Readers React: Did Judge Aaron Persky err when he followed the probation department’s recommendation?

Stanford law professor Michele Dauber speaks at a rally advocating for Judge Aaron Persky's removal from the bench in 2016.
(Eric Risberg / AP)

To the editor: Let me get this straight: A sitting judge with 15 impeccable years on the bench is recalled because he sentenced a defendant to the term recommended by the probation department?

To make matters worse, the movement to recall Santa Clara County Superior Court Judge Aaron Persky was carried out by a Stanford law professor who is not licensed to practice to law. Run that by me again: She has never practiced law, but she teaches law?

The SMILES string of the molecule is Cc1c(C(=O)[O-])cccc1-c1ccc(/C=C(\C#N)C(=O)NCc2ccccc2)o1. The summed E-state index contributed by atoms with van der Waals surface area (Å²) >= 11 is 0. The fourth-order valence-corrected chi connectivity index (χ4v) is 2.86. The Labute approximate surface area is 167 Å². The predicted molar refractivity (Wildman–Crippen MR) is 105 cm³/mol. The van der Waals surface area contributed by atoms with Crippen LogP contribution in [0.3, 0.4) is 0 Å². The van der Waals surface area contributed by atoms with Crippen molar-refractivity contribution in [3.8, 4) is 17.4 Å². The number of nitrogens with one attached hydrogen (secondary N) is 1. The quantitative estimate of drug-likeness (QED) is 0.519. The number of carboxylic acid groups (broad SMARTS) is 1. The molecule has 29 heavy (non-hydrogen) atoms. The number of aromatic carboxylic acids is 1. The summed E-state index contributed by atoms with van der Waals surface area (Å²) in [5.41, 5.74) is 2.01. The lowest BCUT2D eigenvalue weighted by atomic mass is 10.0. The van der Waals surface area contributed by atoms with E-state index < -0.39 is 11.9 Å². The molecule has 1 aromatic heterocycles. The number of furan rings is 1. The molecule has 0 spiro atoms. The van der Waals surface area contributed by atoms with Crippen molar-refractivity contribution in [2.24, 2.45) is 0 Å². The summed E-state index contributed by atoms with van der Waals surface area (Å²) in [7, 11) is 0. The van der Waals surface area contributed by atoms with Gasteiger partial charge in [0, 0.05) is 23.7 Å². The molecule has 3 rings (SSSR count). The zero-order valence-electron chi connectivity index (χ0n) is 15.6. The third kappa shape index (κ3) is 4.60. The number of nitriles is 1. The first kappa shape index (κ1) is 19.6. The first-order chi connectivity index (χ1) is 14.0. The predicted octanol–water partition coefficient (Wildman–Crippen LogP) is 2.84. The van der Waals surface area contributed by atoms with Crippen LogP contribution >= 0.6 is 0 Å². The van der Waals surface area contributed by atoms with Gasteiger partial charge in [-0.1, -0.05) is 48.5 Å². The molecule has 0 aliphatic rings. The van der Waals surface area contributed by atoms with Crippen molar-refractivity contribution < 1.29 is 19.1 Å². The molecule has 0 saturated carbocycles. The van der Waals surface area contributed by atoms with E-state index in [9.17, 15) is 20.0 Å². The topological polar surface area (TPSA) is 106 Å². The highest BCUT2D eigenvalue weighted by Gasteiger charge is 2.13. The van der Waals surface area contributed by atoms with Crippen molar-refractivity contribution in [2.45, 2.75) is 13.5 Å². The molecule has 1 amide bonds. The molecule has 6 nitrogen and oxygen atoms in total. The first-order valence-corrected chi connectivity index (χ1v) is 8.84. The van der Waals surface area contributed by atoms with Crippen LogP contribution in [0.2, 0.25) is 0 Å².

Does she know when it is proper for a sentencing judge to deviate from the recommendation of the probation department in sentencing someone? Did she explain in her bake sales with recall petition in hand what the obligations of the judiciary are and what the criteria might be to ignore the probation department’s recommendation? Did she debate the necessity of an independent judiciary?


This is a very said day for the legal profession and for Stanford Law School.

Tom Brayton, Long Beach


To the editor: Your editorial promoting the appointing of judges as opposed to electing them strays into dangerous waters. You state: “Many states don’t elect judges. Perhaps they are onto something.”

I believe that many dictatorships also never elect judges. I don’t think they are role models to be emulated.

Besides, the real reason that Stanford student Brock Turner got the light sentence after being convicted of sexual assault was that Persky was not going to come down hard on a privileged young man.

David Ando, Torrance

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